GENEVA ( Associated Press) — Re-elected to lead skiing and snowboarding through the 2026 Olympics, Johann Eliasch believes his mandate for change stems from a push from conservatives.
Eliash was unopposed on the International Ski and Snowboard Federation (FIS) ballot, but some in the room and online for the election gathering in Milan challenged the voting rules and some delegates walked out.
The billionaire owner of sportswear brand Head was selected in a contest for the first time last year. Elias promised to change the format and presentation of the race, and to house the commercial rights to allow the FIS to gain more control and revenue.
Adhering to those policies with a forged leadership style in business sparked protests on Thursday from Austria, Switzerland, Germany and Croatia – all World Cup organizers reluctant to give up marketing control of their events or their slots on future race calendars.
He left no doubt this week that it’s not his choice.
Asked whether any ill-will toward him would continue, Eliash took a long pause in a telephone interview with The Associated Press.
“I think everyone knows that standing in the way of change will be bad for them,” he said. “We’ll get through this.”
His victory again showed how the few nations dominating the playing field in Olympic sport politics can be outdone by widespread support elsewhere.
“I was elected FIS president with a clear mandate for the transformation, in which FIS should be a union for all of our members,” Eliash said, referring to a term often used by FIFA’s leaders in football. echo.
Soccer bodies also rely on a centralized marketing model that Eliash wants for FIS. He also praises the packaging of Formula One.
Eliasch likens F1 to the skiing dynamics of athletes guided by team headmasters and relying on technicians, and relies on his longtime former boss Bernie Ecclestone for advice.
“We need a television show like ‘Drive to Survive,'” Eliash said of the Netflix hit that takes viewers behind the scenes of F1. “We can’t do that because we don’t have (broadcast) rights.”
The court battle with the Swiss agency Infront, FIS’s partner in a joint venture since 2009, has marked Eliasch’s first year in office. The decisions so far have gone according to them.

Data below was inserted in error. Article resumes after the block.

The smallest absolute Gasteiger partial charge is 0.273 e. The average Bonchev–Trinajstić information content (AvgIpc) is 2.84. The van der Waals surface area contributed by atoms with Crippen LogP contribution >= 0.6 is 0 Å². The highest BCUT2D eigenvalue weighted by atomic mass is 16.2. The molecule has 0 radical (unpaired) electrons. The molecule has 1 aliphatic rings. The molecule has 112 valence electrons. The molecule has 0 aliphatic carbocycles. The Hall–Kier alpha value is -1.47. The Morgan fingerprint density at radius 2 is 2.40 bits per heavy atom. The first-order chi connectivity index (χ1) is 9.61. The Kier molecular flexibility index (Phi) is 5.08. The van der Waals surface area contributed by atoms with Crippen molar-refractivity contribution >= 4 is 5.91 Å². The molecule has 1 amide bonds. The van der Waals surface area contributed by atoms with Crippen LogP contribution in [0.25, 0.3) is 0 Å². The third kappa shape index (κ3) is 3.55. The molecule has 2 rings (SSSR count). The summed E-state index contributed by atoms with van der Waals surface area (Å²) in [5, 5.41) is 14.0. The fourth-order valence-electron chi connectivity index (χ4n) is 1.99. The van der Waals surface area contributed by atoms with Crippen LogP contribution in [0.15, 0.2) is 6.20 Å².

Eliash said the FIS is cash-rich enough to offer member unions a “cast-iron guarantee” that matches its existing deals with Infront: “We can return it any day of the week. “
Now comes the diplomacy of consulting with the World Cup-organizing federations in the skiing, freestyle and snowboard disciplines “to figure out how we’re going to do it together,” Eliash said. “The longer we wait, the more we miss.”
Next winter’s World Cup season is safe, he insisted, and will soon be showcasing a new idea in an iconic alpine location on 29 October.
A cross-border downhill course for men and women overlooking the Matterhorn mountain peak will begin in Switzerland and end in Italy. The race, which will start this year instead of 2023, is seen as a signature victory for the president.
Another is moving the Alpine World Cup back to the prime late-season as well as North America in the traditional two-week swing after Thanksgiving in late November. Palisades Tahoe will host the men’s race on February 25-26 and Aspen a week later.
Persuading the International Olympic Committee to jointly add Nordic women’s at the 2026 Milan-Cortina d’Ampezzo Games could be a formidable challenge. This is the last hurdle to a fully gender-balanced Olympics.
Proposing to the IOC is something FIS representatives can agree on this week.
“I find that people who don’t like me also want a good product,” Eliash said. “So there’s no dispute there.”
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